Why the “It’s possible” project? While the training of microcredit group leaders continues in Burundi, Rose’s story tells us how important the community microfinance project is.
“In my group, we started 13 years ago. I well remember how I didn’t do anything in particular with the first credit I received. I bought clothes and the goods I needed but I wasted the rest. In the beginning I didn’t know how to start a business and what often happened was that I had difficulty paying back the loans I had received. Then I realised that I couldn’t keep taking out loans without a plan, so I finally decided to start a restaurant with the first 300,000 Fbu (150 €).
I started buying pots, pans and dishes and gradually opened the restaurant.
That was in 2009 and I didn’t have any workers yet. At that time, my children helped me in the kitchen and I took the bus to take the food to the city where my customers lived.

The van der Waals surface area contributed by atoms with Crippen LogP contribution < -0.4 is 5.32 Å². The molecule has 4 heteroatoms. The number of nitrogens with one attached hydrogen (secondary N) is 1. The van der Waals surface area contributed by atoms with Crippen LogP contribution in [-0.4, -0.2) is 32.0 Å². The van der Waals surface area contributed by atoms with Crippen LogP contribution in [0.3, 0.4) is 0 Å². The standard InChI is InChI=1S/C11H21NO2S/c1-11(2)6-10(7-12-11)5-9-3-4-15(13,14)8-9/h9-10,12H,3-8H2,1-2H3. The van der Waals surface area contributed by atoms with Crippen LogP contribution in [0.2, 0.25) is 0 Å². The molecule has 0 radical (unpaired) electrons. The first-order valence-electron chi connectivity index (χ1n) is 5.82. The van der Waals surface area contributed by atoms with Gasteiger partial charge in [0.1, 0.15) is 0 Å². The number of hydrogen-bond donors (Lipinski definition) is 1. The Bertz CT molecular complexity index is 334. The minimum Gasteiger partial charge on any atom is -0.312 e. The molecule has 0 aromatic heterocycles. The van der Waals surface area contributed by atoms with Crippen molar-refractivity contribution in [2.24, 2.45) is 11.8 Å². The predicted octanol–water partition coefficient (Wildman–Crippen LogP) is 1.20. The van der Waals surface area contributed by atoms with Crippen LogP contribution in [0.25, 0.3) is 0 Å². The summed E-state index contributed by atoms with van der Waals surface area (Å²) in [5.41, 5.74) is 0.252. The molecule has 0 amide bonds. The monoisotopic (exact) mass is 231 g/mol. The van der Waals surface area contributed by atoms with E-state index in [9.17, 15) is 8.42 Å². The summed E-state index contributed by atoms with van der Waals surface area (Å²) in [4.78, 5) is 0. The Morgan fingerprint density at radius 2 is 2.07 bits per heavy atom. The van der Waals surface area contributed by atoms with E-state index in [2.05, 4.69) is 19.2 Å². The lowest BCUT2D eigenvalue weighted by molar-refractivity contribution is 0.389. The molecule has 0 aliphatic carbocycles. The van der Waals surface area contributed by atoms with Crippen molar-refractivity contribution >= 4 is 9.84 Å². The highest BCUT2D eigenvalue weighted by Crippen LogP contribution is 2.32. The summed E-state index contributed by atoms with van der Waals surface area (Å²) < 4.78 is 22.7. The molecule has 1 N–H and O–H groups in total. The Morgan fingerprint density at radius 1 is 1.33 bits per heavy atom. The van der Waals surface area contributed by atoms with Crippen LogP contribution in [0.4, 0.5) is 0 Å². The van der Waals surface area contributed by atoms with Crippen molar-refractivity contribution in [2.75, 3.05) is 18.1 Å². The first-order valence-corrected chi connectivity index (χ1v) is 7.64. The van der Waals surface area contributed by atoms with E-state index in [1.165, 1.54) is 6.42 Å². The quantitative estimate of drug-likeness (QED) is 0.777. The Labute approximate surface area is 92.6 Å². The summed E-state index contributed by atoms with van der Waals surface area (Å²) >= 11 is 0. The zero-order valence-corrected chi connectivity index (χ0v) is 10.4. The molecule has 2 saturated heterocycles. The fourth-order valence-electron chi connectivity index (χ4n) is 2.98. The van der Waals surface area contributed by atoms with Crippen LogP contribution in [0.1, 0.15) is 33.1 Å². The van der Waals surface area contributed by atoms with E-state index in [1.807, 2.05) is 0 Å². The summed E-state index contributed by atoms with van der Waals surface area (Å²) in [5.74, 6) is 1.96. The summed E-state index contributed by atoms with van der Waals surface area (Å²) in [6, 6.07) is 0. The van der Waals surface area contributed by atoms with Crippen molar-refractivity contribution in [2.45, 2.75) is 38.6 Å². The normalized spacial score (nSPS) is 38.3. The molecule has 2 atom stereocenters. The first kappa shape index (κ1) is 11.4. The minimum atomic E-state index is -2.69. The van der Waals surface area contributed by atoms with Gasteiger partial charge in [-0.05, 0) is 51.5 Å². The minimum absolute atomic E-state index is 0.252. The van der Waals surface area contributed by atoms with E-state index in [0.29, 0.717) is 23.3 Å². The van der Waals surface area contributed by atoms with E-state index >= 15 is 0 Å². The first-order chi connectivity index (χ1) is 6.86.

As they got to know me and the number of customers started increasing, I was able to hire workers. I am really proud that with the salary they receive I am also participating in helping them to realise their dreams.”
Rose is very proud of how much she has grown. She is happy to be able to provide a salary for 5 other families besides her own, but now she would like to improve and grow her business. For example, by renting a bigger house, where she could cook and reduce her restaurant and travel costs.
Unfortunately, this is a major investment and Rose does not have the guarantees and other requirements needed to receive a loan from a bank.
AMU and CASOBU’s project was set up for Rose and many others like her who want to develop their businesses. It supports the start-up of a community microfinance institution that can offer credit and money saving services to people with big dreams but not yet bankable.